The British Columbia Construction Association (BCCA) is in the process of developing a set of guidelines for the construction management (CM) method of project delivery.
BCCA president Chris Atchison and VP of industry standard practices Warren Perks say the guidelines will outline the best ways to evaluate the abilities and fees of prospective construction managers.
They say the guidelines will be of special interest to the owners of public projects.
“The guidelines will be about the nuts and bolts of the construction management process and will help make it clearer,” said Atchison. “It will help owners get more value for their dollar.”
Used properly, the CM model is not only a good way to build a team, it is also open and transparent to the other stakeholders.
“Construction management takes a collaborative approach to the design and construction process, right from the outset of a project,” said Perks. “The concept combines the owner’s team, the design consultant team and the construction manager’s team in a single project team whose common objective is to deliver the project in a way that meets the owner’s time, budget and quality objectives.”
Atchison said CM is different from other project delivery methods.
“Construction management is contractually engaged early in the project to provide knowledge, skills and experience that can be used to full advantage during the design phase,” he said.
CM has some unique attributes.
“The experience, wisdom, creativity and engineering skills of design consultant and construction management firms are combined at the table with the client’s understanding of the project’s requirements,” said Perks. “This group has more control and unity. Together they command the classic tripod of functional requirements, design and construction. They are non-adversarial. They collaborate to make decisions.”
A group of eight people is designing BCCA’s CM guide. They include procurement experts, design professionals and owners.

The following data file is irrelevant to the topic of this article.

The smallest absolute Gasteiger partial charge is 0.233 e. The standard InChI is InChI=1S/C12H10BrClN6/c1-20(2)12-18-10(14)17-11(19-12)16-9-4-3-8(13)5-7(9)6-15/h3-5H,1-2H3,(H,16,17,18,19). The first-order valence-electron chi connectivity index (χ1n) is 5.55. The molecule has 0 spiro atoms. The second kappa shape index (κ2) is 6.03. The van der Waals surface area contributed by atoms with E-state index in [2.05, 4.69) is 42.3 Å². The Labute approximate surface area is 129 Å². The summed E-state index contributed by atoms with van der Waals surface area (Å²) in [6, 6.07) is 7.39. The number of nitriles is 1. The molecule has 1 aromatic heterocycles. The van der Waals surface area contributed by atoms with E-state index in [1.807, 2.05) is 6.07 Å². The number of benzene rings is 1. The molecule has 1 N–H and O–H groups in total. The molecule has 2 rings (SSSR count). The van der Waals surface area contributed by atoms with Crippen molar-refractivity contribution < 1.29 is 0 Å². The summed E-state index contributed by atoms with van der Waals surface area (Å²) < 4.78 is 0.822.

The guidelines will be available by PDF download to the general public in early 2021.
Whether it’s towards CM or a similar method of project delivery, Helen Goodland, head of research and innovation at Scius Advisory Inc., said the construction industry needs a culture shift towards a greater degree of collaboration.
Goodland said conventional practice is for firms to manage risk by building contractual walls around their part of the project.
“That leads to very adversarial working relationships,” she said. “Some contractors are sticking to the traditional methods of contracting, but others have figured out how to work more collaboratively.”
Goodland said the increasing use of technology is one of the reasons why construction is in flux.
“Such technologies as BIM, cloud-based computing and the Internet of Things have automated many of construction’s mechanical tasks,” she said. “For example, BIM enables preparing a project before even going to the worksite.”
Goodland said there are opportunities for great increases in productivity in “pre-IPD (Integrated Project Delivery)” arrangements.
“Firms that know and trust each other get together to work on a project,” she said. “As the projects get bigger and the teams, of necessity, get larger, there will be a need for formal IPD contracts,” she said.
According to a recent Independent Project Delivery Alliance research report, however, some Canadian owners are hesitant to give IPD a try.
The authors of Owners’ Perceived Barriers to Adoption of IPD in Canada say the reasons for owners’ reluctance are complex but can be boiled down to six perceptions that act as barriers: Resistance to change; cultural misalignment; lack of clarity in the IPD contract model; resistance to greater involvement in project management; lack of familiarity and trust in the new process; and structural misalignment at owner organizations.
To read the whole report, go to https://www.ipda.ca/site/assets/files/3071/barriers_to_ipd_july_2020.pdf
Whichever delivery method is used, it needs to be the one that is the most appropriate for the project, said construction consultant Debbie Hicks of DSH Consulting.
Hicks said the most suitable method depends on many variables, such as the expertise of the parties involved, the complexity of the project, the owner’s expectations and the number and nature of the risks entailed in the project.
“Projects involve hundreds, if not thousands, of decisions, depending on the size,” said Hicks. “So trust and collaboration are essential ingredients of addressing project challenges and risks.”
For anyone looking for an overview of project delivery methods, BCCA has published, in addition to its soon-to-be-released CM guidelines, a comprehensive guide.
It outlines the basic features of each type of construction delivery method, or contractual arrangement, as well as the advantages and risks of each type.